There are obvious facts about climate change and things we don’t know exactly yet. At the same time, Americans have different information sources and different priorities in their lives. Combine these and we end up with different perspectives on climate change. One thing is clear though, as the impacts become evermore undeniable and unignorable, we have an uncertain future for all of us. So, what do Americans think about climate change now?
In a time of harsh political divisions, new research reveals that Americans can and do find common ground when it comes to climate change and environmental issues. Polling by ecoAmerica reveals strong consensus across party lines about rights to clean energy, government protection against extreme weather, and people’s ability and responsibility to address climate change. The American Climate Metrics Survey suggests that the words “climate change” may provoke division, but not climate change itself in different terms.
The first striking finding of the report is that 89% of Americans agree that clean air and water are critical rights for all people. These findings are consistent across political affiliations, with 94% of Democrats, 88% of Independents, and 86% of Republicans all in agreement. Furthermore, a resounding 94% of Democrats, 84% of Independents, and 80% of Republicans say that everyone has a right to clean energy that doesn’t pollute our natural environment. Protecting against climate pollution gets us closer to ensuring that Americans have clean air, water, and energy.
Americans also believe that it is our moral responsibility to create a safe and healthy climate for themselves and future generations. A remarkable 85% of Americans including 75% of Republicans, 84% of Independents, and 94% of Democrats share this belief. This sends a powerful message that addressing climate change itself is a responsibility that goes beyond political affiliations. Americans are broadly concerned about their own, their children’s and our climate’s future.
Almost all Americans have been touched by severe weather at this point, and this new poll also reveals that three-quarters of Americans (75%) agree that the government needs to protect people from the impacts. Government action is embraced across the spectrum by Republicans (58%), Independents (74%), and by Democrats (90%).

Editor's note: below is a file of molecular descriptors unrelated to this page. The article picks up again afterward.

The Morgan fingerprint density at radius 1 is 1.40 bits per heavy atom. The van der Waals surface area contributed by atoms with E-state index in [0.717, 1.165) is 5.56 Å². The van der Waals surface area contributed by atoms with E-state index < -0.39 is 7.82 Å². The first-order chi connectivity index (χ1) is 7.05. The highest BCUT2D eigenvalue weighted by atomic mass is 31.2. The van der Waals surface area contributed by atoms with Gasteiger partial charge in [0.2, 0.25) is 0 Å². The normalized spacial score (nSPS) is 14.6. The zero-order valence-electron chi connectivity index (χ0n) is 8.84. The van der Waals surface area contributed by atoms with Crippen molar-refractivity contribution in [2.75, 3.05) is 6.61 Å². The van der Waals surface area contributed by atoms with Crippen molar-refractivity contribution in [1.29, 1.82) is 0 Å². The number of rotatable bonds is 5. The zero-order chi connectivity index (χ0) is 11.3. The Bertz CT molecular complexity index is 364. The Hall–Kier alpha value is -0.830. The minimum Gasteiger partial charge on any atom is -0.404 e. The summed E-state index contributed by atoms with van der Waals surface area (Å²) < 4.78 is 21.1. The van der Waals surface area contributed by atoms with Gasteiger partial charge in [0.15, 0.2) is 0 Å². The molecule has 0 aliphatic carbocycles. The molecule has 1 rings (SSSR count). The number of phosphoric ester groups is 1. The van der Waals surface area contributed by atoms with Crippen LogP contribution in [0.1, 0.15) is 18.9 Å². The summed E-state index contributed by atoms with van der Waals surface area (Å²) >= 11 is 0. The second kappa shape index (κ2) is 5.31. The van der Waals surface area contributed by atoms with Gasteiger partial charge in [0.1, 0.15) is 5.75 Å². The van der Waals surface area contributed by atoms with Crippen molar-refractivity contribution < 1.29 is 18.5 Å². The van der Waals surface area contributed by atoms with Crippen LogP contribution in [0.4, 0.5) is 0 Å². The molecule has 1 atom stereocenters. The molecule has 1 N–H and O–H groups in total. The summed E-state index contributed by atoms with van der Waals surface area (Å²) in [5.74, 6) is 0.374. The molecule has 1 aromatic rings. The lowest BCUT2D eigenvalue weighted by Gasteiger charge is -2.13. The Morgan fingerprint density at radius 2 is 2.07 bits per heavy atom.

Americans believe in their ability to make a difference on climate change. Regardless of their political party, three-quarters of Americans feel that they can personally contribute to solutions. 85% of Democrats and 63% of Republicans say, “I can help reduce the pollution that causes climate change”. This shared sense of agency reflects a growing awareness among Americans that their actions can make a significant impact on climate solutions.
Overall, the American Climate Metrics Survey finds that 72% of Americans report being personally concerned about climate change, yet only 56% believe that others around them share that concern. This imbalance might reflect the polarization of the term — many Americans don’t realize how much others around them are also concerned.
Even in the age of climate change, where the spectrum of concern ranges from deniers to doomsayers, ecoAmerica’s research suggests that if you talk about what you personally see and feel about climate change, you’ll find others to be more receptive than you might think. It serves as a reminder that on matters as important as clean air, water, and climate responsibility, Americans can find common ground and come together to protect future generations.
ecoAmerica is moving society toward climate solutions by inspiring and empowering trusted national health, faith, and civic institutions and their millions of stakeholders across America to visibly act and advocate. We help national mainstream organizations elevate their climate leadership, providing them with strategy, tools, and resources to demonstrate visible climate leadership, empower climate literacy, engage all constituents, and build collective action and advocacy. We help our partners transform into national climate leaders to inspire others on solutions. ecoAmerica.org